In its first year, Babylon delivered over 60 workshops to 570 participants in collaboration with organisations including Safe Passage, Red Cross, Little Amal, Fences and Frontiers, Dost, and Compass Collective. Babylon has also independently delivered 15 workshops with expert facilitators from migrant, refugee or asylum seeker backgrounds on topics including identity, community and social justice, drama, art, creative writing, photography and film.
Now a registered CIC, Babylon is steadily increasing its reach and impact, and Ali is working with his growing team to design more creative opportunities for participants.
“I don’t want to be like ‘we are amazing’”, laughs Ali, “but we started with five or six participants and now we have around twenty five people regularly attending, and we worked with around 60 young people in independent workshops this year. If we had more money, we could support more people. We have a good team, we have very kind people around us, but if we don’t have money then we can’t carry on. We are like trees. If you give attention to a tree, you get more fruit and better fruit.”
To spare him some blushes, Babylon’s members wait until Ali is preoccupied to pay tribute to him and the impact he has had on their lives. Several of them say that he has been a lifeline; from supporting them with paperwork and legal issues to providing them a therapeutic and creative outlet, a community, opportunities, a new sense of hope for the future. One of them says that the workshops are the only place he goes to meet people each week. Another says that Ali has supported him to pursue a degree in art. Throughout the storytelling workshop, he bounds across the room, tending to people who are struggling with the activity, cracking up an otherwise subdued young person, translating (he speaks six languages), offering up encouragement, jokes and falafel wraps left, right and centre. He greets each person as they enter and thanks each person as they depart. Ali’s care for every single member is palpable.
“One of the people who read his story today wouldn’t go to college because he was shy,” says Ali. “We had a workshop about confidence and storytelling a long time ago and he wrote a story but he didn’t want to share it, so I asked him to share it with me. It was amazing and I gave him some good feedback so he came back and read it for the other volunteers as well. They loved it. In the last workshop, he asked if he could read a story. He did it and the volunteers and participants started supporting him and showing him some love. The other day, he told me he decided to go back to college and now, whenever there’s an opportunity to present something, he’s one of the first people to raise his hand. He wants to talk to us. To me, it shows that we have actually done something.”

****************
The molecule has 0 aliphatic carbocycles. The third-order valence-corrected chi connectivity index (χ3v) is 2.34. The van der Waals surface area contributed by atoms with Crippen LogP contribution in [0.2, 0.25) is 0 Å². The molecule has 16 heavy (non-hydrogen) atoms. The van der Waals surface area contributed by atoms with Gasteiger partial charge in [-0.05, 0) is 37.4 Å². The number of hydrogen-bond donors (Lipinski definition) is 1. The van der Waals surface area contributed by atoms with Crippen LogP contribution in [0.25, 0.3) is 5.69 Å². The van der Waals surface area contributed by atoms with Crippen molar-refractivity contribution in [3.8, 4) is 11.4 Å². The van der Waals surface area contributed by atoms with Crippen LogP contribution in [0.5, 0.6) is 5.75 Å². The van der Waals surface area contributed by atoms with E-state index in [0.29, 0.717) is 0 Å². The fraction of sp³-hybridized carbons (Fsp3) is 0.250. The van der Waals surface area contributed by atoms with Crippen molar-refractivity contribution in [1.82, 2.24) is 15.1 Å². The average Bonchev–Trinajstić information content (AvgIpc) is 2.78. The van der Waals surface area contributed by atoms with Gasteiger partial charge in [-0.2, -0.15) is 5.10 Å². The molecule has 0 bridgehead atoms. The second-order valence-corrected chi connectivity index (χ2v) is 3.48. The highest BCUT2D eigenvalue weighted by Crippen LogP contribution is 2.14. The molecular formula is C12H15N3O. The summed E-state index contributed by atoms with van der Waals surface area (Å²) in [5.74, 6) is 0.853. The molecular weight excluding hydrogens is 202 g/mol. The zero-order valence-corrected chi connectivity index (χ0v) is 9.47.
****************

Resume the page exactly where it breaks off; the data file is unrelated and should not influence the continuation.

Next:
“Talk doesn’t make you a better person. I want to make a change.”
Through his work, Ali is building a community of people who can support each other long-term. He believes that making these connections will be crucial for people to heal from their experiences.
“Like them, I have been through the asylum system,” says Ali. “I am still a refugee and I will be a refugee forever because even if I get my British citizenship, I still have this badge, you know, this label on my forehead that I am a refugee. I have also been used and I have dealt with fake mercy from some people. I can say that I want to help everyone but if I don’t do anything, I’m basically faking it. Talk doesn’t make you a better person. I want to make a change. I want to change the negative image of refugees in this country. Give us the opportunity and we will win medals for you, we’ll win Oscars for you, we have lots of amazing ideas to share.”
Ali is magnanimous in the face of a tide of negative media attention about refugees, asylum seekers and migrants. He believes that society on the whole is capable of transforming, and contemplates whether or not the UK could become more like the ancient city of Babylon, a peaceable haven for those fleeing crises.
“People talk a lot about how the government spends a lot of money on us, but that’s because they won’t open a safe route for us. You spend a lot of money to close the borders, so we have to spend a lot of money to pay smugglers to come to the UK. We are spending our money on smugglers but we could spend this money in the UK to build your economy. If refugees could pay you to bring them to this country, they would. You could save people’s lives and bring them here in a safe and human way. It is good to feel you belong somewhere, but you should not forget that before you there was someone else in this land. At the moment, some countries are unsafe. Imagine that one day your country becomes one of those. If that happened, would you want people to treat you badly or would you want them to welcome you?”
You can also reach Ali by emailing email@example.com
You also donate to Babylon here.
The Challenge and Change Fund is designed by young changemakers for young changemakers. It funds young people directly, supporting them to create the change they want to see. It prioritises young people who are emergent and have lived experience of the injustices they are trying to change, supporting youth led collectives, social enterprises and CICs across England. You can read more about Challenge and Change here.